This study identified four factors independently associated with surgeons who have IBR available: fellowship training in Surgical Oncology, increasing number of breast cancer cases/month, university practice setting, and population of the surgeons. Not surprisingly, these factors support the hypothesis that surgeons with more of an interest in breast cancer (either by breast cancer volume or by fellowship training) and those with more subspecialty resources are more likely to have the more complex multimodality treatment available. The univariate association of number of days/week in the operating room and the use of SLN Bx is interesting; surgeons with the greatest access to the operating room (> 2 days/week) had the lowest rate of IBR availability. We cannot conclusively explain this finding, although its lack of association on multivariate analysis would suggest significant confounding with other independently significant factors such as fellowship training in Surgical Oncology and practice setting. As an example, our study did demonstrate an association between community practice setting and a greater number of days/week in the operating room (data not shown).

Response bias is a potential limitation of most surveys. The 59% response rate in this study approaches the conventional acceptable standard of 60% [47]. Although we asked all surgeons to complete the survey regardless of their involvement in breast cancer surgery, certain subspecialties appeared relatively underrepresented as respondents (critical care, transplantation) suggesting a non-response bias involving surgeons not performing breast cancer surgery. Otherwise stated, this study may not accurately quantify, and possibly overestimates, the proportion of accredited Canadian General Surgeons who perform breast cancer surgery. However, such a bias would be unlikely to affect the findings among surgeons involved in the care of breast cancer patients. For logistical reasons, the questionnaire was administered only in English, which likely explains the relatively low response rate and consequent questionable generalizability of this study’s findings to Quebec surgeons. In addition, although this study reports the use of specific breast cancer surgical techniques, it does not provide any information regarding the quality control of such surgery. For example, the benefit of IBR is likely highly related to the cosmetic results obtained; these are clearly unevaluable in this survey. Finally, the issue of the importance of patient demand was not examined in this study; this concept is very difficult to evaluate in the context of the government-funded Canadian health care system.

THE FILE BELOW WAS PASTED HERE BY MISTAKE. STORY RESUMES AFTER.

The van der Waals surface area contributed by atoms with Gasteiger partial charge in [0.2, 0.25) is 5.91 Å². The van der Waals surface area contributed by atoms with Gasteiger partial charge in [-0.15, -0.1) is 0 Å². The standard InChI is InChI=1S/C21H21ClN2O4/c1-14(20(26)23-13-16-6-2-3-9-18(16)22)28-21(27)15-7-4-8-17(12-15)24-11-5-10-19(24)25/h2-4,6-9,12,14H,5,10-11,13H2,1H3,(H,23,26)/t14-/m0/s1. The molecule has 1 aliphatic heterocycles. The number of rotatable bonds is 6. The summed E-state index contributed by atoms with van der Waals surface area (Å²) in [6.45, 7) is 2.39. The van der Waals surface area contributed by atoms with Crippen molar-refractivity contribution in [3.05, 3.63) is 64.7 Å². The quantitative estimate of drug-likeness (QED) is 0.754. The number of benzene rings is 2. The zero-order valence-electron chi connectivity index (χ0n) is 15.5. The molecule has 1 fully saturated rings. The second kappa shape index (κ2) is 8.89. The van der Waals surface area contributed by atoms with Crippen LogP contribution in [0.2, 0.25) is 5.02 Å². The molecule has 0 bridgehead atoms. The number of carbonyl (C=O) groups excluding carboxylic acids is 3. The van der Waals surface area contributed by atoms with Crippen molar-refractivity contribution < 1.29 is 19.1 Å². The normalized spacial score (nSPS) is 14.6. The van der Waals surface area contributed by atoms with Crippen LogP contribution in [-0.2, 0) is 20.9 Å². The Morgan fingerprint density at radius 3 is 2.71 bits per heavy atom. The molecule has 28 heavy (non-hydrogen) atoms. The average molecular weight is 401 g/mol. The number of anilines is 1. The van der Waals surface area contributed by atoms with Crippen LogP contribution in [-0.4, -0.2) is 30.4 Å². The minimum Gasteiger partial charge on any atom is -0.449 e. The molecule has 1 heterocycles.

In conclusion, this study found that, in Canada, most breast cancer surgery was performed by General Surgeons who did not appear to have a defined interest in breast cancer, as measured by either fellowship training or volume of breast cancer within their practice. Significant variations were identified in the availability and use of IBR; surgeons with fellowship training in Surgical Oncology, higher volumes of breast cancer cases/month, and university practice settings were more likely to have IBR available. Surgeons with Surgical Oncology training were also more likely to offer IBR for both DCIS and invasive cancer. Despite this variability most respondents felt that all General Surgeons should treat breast cancer. Survey research like that presented in this article is important to define present practice patterns and to identify areas where relatively new surgical concepts and/or technologies require further development.